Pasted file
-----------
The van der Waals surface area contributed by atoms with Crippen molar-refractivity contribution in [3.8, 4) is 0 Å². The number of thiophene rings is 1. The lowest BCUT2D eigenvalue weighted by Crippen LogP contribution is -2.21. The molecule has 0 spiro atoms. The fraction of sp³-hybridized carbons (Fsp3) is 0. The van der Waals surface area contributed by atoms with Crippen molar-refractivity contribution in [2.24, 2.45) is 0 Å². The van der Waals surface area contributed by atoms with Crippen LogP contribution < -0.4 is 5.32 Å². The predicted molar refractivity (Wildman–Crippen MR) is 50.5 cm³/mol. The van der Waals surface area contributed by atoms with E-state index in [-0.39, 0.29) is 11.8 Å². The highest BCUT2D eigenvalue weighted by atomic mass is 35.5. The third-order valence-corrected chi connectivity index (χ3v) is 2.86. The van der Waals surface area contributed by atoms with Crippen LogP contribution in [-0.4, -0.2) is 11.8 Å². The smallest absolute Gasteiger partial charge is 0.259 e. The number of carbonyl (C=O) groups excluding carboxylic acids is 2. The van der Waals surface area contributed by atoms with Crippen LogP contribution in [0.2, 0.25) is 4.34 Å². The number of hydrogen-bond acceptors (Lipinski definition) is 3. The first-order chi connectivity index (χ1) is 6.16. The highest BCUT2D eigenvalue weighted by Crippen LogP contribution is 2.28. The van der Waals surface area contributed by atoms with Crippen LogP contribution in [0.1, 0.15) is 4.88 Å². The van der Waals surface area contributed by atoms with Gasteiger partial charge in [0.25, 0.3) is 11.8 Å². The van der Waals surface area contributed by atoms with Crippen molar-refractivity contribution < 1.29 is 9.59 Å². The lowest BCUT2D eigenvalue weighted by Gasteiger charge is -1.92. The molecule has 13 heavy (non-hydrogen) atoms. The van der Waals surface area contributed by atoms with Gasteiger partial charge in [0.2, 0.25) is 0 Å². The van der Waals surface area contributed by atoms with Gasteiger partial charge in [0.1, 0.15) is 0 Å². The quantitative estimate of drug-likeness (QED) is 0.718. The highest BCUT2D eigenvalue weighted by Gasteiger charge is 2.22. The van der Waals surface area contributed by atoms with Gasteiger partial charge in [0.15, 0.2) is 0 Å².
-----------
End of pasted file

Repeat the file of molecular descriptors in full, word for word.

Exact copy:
The van der Waals surface area contributed by atoms with Crippen molar-refractivity contribution in [3.8, 4) is 0 Å². The number of thiophene rings is 1. The lowest BCUT2D eigenvalue weighted by Crippen LogP contribution is -2.21. The molecule has 0 spiro atoms. The fraction of sp³-hybridized carbons (Fsp3) is 0. The van der Waals surface area contributed by atoms with Crippen molar-refractivity contribution in [2.24, 2.45) is 0 Å². The van der Waals surface area contributed by atoms with Crippen LogP contribution < -0.4 is 5.32 Å². The predicted molar refractivity (Wildman–Crippen MR) is 50.5 cm³/mol. The van der Waals surface area contributed by atoms with E-state index in [-0.39, 0.29) is 11.8 Å². The highest BCUT2D eigenvalue weighted by atomic mass is 35.5. The third-order valence-corrected chi connectivity index (χ3v) is 2.86. The van der Waals surface area contributed by atoms with Crippen LogP contribution in [-0.4, -0.2) is 11.8 Å². The smallest absolute Gasteiger partial charge is 0.259 e. The number of carbonyl (C=O) groups excluding carboxylic acids is 2. The van der Waals surface area contributed by atoms with Crippen LogP contribution in [0.2, 0.25) is 4.34 Å². The number of hydrogen-bond acceptors (Lipinski definition) is 3. The first-order chi connectivity index (χ1) is 6.16. The highest BCUT2D eigenvalue weighted by Crippen LogP contribution is 2.28. The van der Waals surface area contributed by atoms with Crippen LogP contribution in [0.1, 0.15) is 4.88 Å². The van der Waals surface area contributed by atoms with Gasteiger partial charge in [0.25, 0.3) is 11.8 Å². The van der Waals surface area contributed by atoms with Crippen molar-refractivity contribution < 1.29 is 9.59 Å². The lowest BCUT2D eigenvalue weighted by Gasteiger charge is -1.92. The molecule has 13 heavy (non-hydrogen) atoms. The van der Waals surface area contributed by atoms with Gasteiger partial charge in [0.2, 0.25) is 0 Å². The van der Waals surface area contributed by atoms with Gasteiger partial charge in [0.1, 0.15) is 0 Å². The quantitative estimate of drug-likeness (QED) is 0.718. The highest BCUT2D eigenvalue weighted by Gasteiger charge is 2.22. The van der Waals surface area contributed by atoms with Gasteiger partial charge in [0.15, 0.2) is 0 Å².